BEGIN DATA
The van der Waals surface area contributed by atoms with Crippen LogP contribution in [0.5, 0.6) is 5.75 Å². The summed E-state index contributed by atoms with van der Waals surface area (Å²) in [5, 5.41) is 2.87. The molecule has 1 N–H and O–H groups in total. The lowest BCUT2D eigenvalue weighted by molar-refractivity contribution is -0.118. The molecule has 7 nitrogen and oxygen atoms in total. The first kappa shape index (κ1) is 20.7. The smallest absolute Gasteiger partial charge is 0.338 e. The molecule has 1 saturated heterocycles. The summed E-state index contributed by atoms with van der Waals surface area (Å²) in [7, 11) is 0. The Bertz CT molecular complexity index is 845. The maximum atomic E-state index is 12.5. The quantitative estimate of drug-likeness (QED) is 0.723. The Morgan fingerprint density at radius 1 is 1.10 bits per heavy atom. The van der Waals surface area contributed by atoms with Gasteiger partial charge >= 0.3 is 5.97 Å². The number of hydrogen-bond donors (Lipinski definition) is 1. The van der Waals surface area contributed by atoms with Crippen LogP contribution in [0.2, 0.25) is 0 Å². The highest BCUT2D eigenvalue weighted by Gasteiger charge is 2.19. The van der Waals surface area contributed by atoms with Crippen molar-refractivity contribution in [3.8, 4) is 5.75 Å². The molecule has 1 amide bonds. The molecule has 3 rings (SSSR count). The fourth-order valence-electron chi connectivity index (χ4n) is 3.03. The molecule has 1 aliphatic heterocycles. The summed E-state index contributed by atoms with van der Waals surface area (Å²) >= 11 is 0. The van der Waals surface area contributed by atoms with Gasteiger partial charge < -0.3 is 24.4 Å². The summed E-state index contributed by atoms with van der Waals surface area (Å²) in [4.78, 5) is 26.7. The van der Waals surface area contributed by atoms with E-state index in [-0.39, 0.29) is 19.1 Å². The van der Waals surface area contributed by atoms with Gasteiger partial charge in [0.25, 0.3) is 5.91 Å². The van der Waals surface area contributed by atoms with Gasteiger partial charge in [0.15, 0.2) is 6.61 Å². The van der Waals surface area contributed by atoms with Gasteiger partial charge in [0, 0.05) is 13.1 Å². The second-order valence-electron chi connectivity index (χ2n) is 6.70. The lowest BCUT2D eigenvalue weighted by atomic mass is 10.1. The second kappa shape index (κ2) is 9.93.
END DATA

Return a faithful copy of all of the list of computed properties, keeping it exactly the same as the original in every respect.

The van der Waals surface area contributed by atoms with Crippen LogP contribution in [0.5, 0.6) is 5.75 Å². The summed E-state index contributed by atoms with van der Waals surface area (Å²) in [5, 5.41) is 2.87. The molecule has 1 N–H and O–H groups in total. The lowest BCUT2D eigenvalue weighted by molar-refractivity contribution is -0.118. The molecule has 7 nitrogen and oxygen atoms in total. The first kappa shape index (κ1) is 20.7. The smallest absolute Gasteiger partial charge is 0.338 e. The molecule has 1 saturated heterocycles. The summed E-state index contributed by atoms with van der Waals surface area (Å²) in [7, 11) is 0. The Bertz CT molecular complexity index is 845. The maximum atomic E-state index is 12.5. The quantitative estimate of drug-likeness (QED) is 0.723. The Morgan fingerprint density at radius 1 is 1.10 bits per heavy atom. The van der Waals surface area contributed by atoms with Gasteiger partial charge >= 0.3 is 5.97 Å². The number of hydrogen-bond donors (Lipinski definition) is 1. The van der Waals surface area contributed by atoms with Crippen LogP contribution in [0.2, 0.25) is 0 Å². The highest BCUT2D eigenvalue weighted by Gasteiger charge is 2.19. The van der Waals surface area contributed by atoms with Crippen molar-refractivity contribution in [3.8, 4) is 5.75 Å². The molecule has 1 amide bonds. The molecule has 3 rings (SSSR count). The fourth-order valence-electron chi connectivity index (χ4n) is 3.03. The molecule has 1 aliphatic heterocycles. The summed E-state index contributed by atoms with van der Waals surface area (Å²) >= 11 is 0. The van der Waals surface area contributed by atoms with Gasteiger partial charge < -0.3 is 24.4 Å². The summed E-state index contributed by atoms with van der Waals surface area (Å²) in [4.78, 5) is 26.7. The van der Waals surface area contributed by atoms with E-state index in [-0.39, 0.29) is 19.1 Å². The van der Waals surface area contributed by atoms with Gasteiger partial charge in [0.25, 0.3) is 5.91 Å². The van der Waals surface area contributed by atoms with Gasteiger partial charge in [0.15, 0.2) is 6.61 Å². The van der Waals surface area contributed by atoms with Gasteiger partial charge in [0, 0.05) is 13.1 Å². The second-order valence-electron chi connectivity index (χ2n) is 6.70. The lowest BCUT2D eigenvalue weighted by atomic mass is 10.1. The second kappa shape index (κ2) is 9.93.